I can't remember a time when professors, particularly in the humanities and social sciences—already the survivors of a 40-year depression in the academic job market—had a stronger feeling of being under siege. At some institutions, there is something aggressive and visceral about the recent rounds of cutbacks and accountability measures. They go beyond mere economic justifications.
So "hate" is not too strong a word, I think, for how nonacademics feel about us. Some of the reasons should flatter us, some are the result of economic and institutional forces beyond our control, and a few should cause us to wonder whether we deserve to be the last generation of traditional academics.
Anti-intellectualism and populism. Those tendencies in American life are not new, but they have become more virulent (see parts one and two of my column "On Stupidity"). Traditionally, professors have countered the tendency toward simplistic, slogan-based thinking—and manipulation—by teaching students to evaluate sources and reach their own conclusions on the basis of evidence derived from painstaking research.
The notion that knowledge is always political, and that perspectives are always relative, has eroded the belief in expertise and earned authority. If everyone's biased, including professors, why not just "go with your gut"? It's much easier, and it empowers you against the academics whose admonitions—as we have lost influence—have become increasingly condescending, sanctimonious, and shrill.
Market-based values. Academics, as a group, are among the last people who question the market as the sole determiner of value. We continue to hold out against the idea that our students are customers who must be pleased even at the cost of their own development. I think most professors still believe, privately, that our role is to liberate students and prepare them for lives of leadership in a relatively democratic society.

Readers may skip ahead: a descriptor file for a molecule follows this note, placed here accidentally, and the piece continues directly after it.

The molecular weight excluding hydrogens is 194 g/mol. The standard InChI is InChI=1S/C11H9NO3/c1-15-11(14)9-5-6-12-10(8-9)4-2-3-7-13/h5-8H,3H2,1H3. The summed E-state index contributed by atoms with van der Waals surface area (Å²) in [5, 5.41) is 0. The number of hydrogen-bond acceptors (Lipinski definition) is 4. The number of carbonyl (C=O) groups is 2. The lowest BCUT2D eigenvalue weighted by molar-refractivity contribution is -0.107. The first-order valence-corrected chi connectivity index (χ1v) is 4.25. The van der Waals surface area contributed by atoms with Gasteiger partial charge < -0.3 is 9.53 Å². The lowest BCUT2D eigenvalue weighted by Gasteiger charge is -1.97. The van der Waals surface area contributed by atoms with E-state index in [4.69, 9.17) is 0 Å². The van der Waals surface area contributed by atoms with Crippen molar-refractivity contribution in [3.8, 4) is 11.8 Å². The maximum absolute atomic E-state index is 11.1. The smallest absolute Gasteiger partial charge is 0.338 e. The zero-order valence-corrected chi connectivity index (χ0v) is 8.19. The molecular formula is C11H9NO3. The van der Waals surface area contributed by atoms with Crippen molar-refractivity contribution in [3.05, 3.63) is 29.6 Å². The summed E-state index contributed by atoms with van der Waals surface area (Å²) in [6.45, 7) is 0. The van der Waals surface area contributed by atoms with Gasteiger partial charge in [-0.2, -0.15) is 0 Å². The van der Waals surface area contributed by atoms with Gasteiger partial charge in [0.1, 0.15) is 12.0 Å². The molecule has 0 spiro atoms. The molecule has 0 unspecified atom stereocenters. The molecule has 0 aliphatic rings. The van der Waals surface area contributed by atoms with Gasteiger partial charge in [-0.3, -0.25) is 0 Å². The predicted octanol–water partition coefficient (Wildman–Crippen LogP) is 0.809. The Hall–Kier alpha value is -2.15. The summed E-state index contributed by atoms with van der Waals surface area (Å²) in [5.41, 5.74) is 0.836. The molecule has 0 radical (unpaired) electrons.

A generation ago, we could still defend the belief that our courses in literature, art, history, philosophy—the liberal arts, broadly defined, and always self-critical—were enriching in ways that could not be deposited in a bank or measured by outcomes assessment. In the intervening years, that consensus has fragmented, and we are no longer able to articulate a coherent vision of why others should value what we teach. And with that, I think, we have lost any remaining justification for our autonomy.
The rising cost of higher education. The price of a college degree has risen faster than the cost of health care. Anxiety about those costs crowds out the mental space that might be given to contemplating subjects without direct, practical applications.
The cost increase is driven not by faculty salaries, primarily, but by the rapid growth of administration, massive athletics programs, and the amenities arms race—not who has the most full-time faculty members so much as who has the most successful football team and the fanciest dorm rooms. Some institutions have astronomical endowments and tax-exempt status, asking a mostly excluded population to support what looks like country-club indulgences for elites.